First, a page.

Secondly, we note that the great marvel about the speaking in tongues on the Day of Pentecost was that they were understood by all present in their own language. When others speak in a language known to all present, none can deny its reality and existence. But when men speak in a language unknown to all present, none can prove that it is a language. We requote: (1) "Every man heard them speak in his own language." (V. 6.) It was a language, and a known language. (2) "And how hear we . . . in our own tongue, wherein we were born?" (V. 8.) It was not only their own language, but the language they had learned and spoken all their lives. Was there anything unknown about this? Nay, verily, it was marvelously known and clearly understood by all present. The miracle was that all understood the language. (3) "We do hear them speak in our tongues (or languages) the wonderful works of God." (V. 11.) Why did the multitudes come together, and were confounded, and amazed? Was it because no one understood, or because every one understood? This was a great miracle that God performed so that all nations under heaven might hear and understand the Gospel of Jesus Christ, and take the message back home with them, and tell the world that Jesus Christ had come, and that the Holy Ghost had been poured out. It was the greatest missionary miracle and utterance of all time.

      Be honest, now, and suppose that no man had understood a word said -- what would have been the result? Why, every man and every nationality would have gone back home confused, unsaved, and disappointed because no one knew anything about what was going on. Is it not high time that the modern tongues movement get away from their confusion, and go out and tell the world, in their own language, that Jesus Christ still lives to break the power of sin and to set men free? With that saintly and scholarly Apostle Paul, we cry out, "So . . . except ye utter by the tongue words easy to be understood, how shall it be known what is spoken? for ye shall speak into the air," (into empty space). Again he says, "Yet in the church I had rather speak five words with my understanding, that by my voice I might teach others also, than ten thousand words in an unknown tongue." -- 1 Cor. 14: 9, 19. Five into ten thousand goes two thousand times. He plainly declares that speaking to others in their own language is two thousand times more important and effective than speaking a language they do not understand.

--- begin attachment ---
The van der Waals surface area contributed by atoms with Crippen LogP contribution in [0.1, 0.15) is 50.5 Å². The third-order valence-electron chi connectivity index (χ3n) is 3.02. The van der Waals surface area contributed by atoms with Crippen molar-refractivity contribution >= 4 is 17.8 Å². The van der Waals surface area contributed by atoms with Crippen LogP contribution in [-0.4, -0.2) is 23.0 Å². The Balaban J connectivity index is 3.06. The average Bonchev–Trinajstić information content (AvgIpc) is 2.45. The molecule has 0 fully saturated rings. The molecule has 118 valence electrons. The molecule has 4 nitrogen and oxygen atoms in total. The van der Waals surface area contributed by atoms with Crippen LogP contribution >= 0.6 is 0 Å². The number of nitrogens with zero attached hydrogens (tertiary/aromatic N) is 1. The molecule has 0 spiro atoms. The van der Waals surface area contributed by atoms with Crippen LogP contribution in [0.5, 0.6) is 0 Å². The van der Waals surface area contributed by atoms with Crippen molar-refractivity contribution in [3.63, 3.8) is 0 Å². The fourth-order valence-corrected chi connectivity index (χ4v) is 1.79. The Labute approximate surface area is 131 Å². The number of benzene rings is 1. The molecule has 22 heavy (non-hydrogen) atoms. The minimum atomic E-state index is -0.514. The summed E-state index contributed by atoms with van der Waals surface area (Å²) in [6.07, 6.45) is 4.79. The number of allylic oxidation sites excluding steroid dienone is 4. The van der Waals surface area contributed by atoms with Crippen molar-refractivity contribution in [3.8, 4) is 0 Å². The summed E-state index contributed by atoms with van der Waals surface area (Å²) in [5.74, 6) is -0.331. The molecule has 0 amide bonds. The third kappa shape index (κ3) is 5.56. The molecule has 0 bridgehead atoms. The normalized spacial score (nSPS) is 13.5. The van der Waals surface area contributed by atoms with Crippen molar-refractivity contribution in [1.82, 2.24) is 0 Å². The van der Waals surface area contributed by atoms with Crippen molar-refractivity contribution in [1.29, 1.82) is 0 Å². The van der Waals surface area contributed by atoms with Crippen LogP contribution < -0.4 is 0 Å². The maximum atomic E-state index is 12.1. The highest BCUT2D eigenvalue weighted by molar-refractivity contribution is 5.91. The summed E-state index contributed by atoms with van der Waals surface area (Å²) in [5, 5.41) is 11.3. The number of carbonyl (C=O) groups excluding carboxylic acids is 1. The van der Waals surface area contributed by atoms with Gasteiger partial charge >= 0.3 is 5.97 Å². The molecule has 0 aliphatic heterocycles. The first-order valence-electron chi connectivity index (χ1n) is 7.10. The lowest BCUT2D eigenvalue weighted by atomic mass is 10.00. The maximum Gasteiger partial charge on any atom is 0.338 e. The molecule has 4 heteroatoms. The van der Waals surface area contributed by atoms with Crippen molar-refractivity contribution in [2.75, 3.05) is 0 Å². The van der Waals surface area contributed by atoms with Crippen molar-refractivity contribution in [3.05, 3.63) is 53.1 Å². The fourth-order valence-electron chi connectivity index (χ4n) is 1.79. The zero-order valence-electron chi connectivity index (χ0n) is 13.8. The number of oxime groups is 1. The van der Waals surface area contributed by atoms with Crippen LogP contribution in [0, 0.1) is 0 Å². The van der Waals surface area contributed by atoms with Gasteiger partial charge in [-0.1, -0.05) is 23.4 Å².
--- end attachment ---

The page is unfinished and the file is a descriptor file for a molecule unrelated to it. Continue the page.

We do not deny the fact that God did, and may yet, enable one to speak in the language of another people in order to preach the Gospel to them as on the Day of Pentecost; but we do refuse to believe that you may know a thing that is unknown, or be edified, instructed or helped by a thing that no one understands. No modern Tongues missionary has ever been able to speak in the language of a foreign nation. Why? Those who believe in the "unknown tongue" certainly have no right to be called "Pentecostal," for the marvel and miracle of Pentecost was that every man heard them speak in his own language. The marvel was not that no one understood, but that every man present heard them and understood them. Again we say that when everyone understands a language, no one can deny that it is real, and is being spoken. And it is just as true that when a language is "unknown," no one can prove that it is a language. Let us note that the gift of tongues was given as a witness, or means of communication, to those present and not to the one speaking. It was a witness to those hearing, not to the speaker.